The tricky thing is that it is not safe to assume a normal distribution! A normal distribution is the result when there are lots of random factors, each of which contributes a small delay or a small advancement. But lots of real phenomena do not occur in normal distributions. And the differences in the distributions are very important here, because we're interested in the tails of the distributions. It's important to know, what is the skew of the distribution? What is the kurtosis? We may never know.
If I were to build a toy model (as I've been trained to do as a physicist), I'd say that at some age, sexual attraction "turns on" for a person (though this age may be different for different people). After this point, they have a certain probability per unit time of experiencing sexual attraction. This model predicts an "exponentially modified Gaussian distribution", and it would only increase the age necessary for a person to conclude they are asexual. But perhaps I'm getting too much into sketchy territory. Let's take a step back.
Problems with this analysis
You may be saying "Wait, 17? But aren't there lots of people who know they're asexual before that? How can that be right?" Indeed, based on a community survey, about 10% of the online community is under 17.
Those 10% aren't wrong. Actually, it's my analysis which is wrong. In so many ways.
The first problem is that people could have poor recollections of when they experienced sexual attraction. They're being asked many years after the fact. Poor recollection would probably inflate the variation between individuals.
The second problem is that I believe that there are gradations of sexual attraction. It's likely that it ramps up over a long period of time. People just recall the one event that felt most like a breakthrough, but this could occur at different times during the ramp-up for different people. This would also inflate the variation between individuals.
The third problem is that "so far no sexual attraction" is not the only possible evidence that a person can be asexual. If, as I believe, there is a ramp-up of sexual-attraction-like experience, then asexuals might be hyperaware of this ramp (since asexuals notice they're different from other people). If a person isn't even experiencing the beginning of that ramp, that's additional evidence for being asexual.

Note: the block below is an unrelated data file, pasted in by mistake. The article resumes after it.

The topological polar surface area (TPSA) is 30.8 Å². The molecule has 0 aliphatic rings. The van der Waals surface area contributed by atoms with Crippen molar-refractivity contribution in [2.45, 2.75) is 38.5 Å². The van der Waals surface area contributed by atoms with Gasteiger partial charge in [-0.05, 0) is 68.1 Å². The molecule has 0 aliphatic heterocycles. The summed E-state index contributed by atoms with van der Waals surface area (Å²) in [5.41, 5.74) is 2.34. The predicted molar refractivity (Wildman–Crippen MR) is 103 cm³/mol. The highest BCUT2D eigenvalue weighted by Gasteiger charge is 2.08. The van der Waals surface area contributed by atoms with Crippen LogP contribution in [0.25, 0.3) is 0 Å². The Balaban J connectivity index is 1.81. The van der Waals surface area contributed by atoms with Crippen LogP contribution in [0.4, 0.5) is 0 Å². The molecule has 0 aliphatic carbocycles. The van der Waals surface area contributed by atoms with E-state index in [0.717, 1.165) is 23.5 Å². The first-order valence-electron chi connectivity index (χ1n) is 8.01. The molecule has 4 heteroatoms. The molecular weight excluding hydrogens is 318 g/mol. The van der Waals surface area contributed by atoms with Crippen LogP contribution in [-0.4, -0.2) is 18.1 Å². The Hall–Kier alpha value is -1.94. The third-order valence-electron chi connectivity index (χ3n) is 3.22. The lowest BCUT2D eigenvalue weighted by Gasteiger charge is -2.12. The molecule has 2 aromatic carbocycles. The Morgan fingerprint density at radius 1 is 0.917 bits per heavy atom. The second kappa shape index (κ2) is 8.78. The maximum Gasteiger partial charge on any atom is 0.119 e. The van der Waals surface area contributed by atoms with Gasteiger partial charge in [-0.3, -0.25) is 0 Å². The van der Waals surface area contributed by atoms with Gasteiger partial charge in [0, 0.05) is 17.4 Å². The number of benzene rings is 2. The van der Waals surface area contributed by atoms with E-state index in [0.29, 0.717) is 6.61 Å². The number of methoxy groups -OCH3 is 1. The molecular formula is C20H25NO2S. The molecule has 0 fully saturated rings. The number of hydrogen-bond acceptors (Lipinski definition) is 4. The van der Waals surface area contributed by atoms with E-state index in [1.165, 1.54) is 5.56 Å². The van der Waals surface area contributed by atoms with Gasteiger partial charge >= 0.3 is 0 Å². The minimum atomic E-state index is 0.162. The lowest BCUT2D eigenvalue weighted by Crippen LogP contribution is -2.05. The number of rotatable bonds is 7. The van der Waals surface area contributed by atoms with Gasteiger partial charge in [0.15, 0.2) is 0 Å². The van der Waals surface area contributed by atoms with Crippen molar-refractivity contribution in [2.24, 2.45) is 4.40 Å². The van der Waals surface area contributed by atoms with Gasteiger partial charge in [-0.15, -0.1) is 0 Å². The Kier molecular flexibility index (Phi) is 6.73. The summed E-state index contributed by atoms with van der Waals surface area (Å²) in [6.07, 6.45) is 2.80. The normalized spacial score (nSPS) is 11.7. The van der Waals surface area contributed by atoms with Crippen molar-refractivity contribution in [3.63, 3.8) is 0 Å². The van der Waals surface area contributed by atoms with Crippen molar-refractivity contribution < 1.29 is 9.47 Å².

Oh, and don't forget that we don't really know the distribution of first sexual attraction experiences.
Feel free to point out further problems in the comments.
I think the Bayesian analysis I presented above is what a lot of questioning people want to exist. They'd like an objective tool, something to tell them what they really are. Preferably something involving MATH and SCIENCE. But this is the best you can get, and it still won't tell you much. There's a broader lesson in here about relying on math and science to describe one's experience. It's really hard!
But I'll at least say this: asexuals really are in a unique epistemic position compared to other orientations. It is harder to demonstrate asexuality than any of the others. It is unclear just how hard that is. For some people it may be harder than for others. Some people might know fairly early on, while others may be unable to know until they're older.
I am of the mind that we should accept that asexuality involves enhanced uncertainty. It is okay for people to be uncertain. It is okay for people to identify as one thing, and later change their mind. In fact, we should advocate a better etiquette of uncertainty. Don't assume that an identity is a commitment. Don't treat identity shifts as betrayals or marks of shame. Don't condescend to people as if you know better than them who they are. (Pretty much this is all stuff asexuals already do.)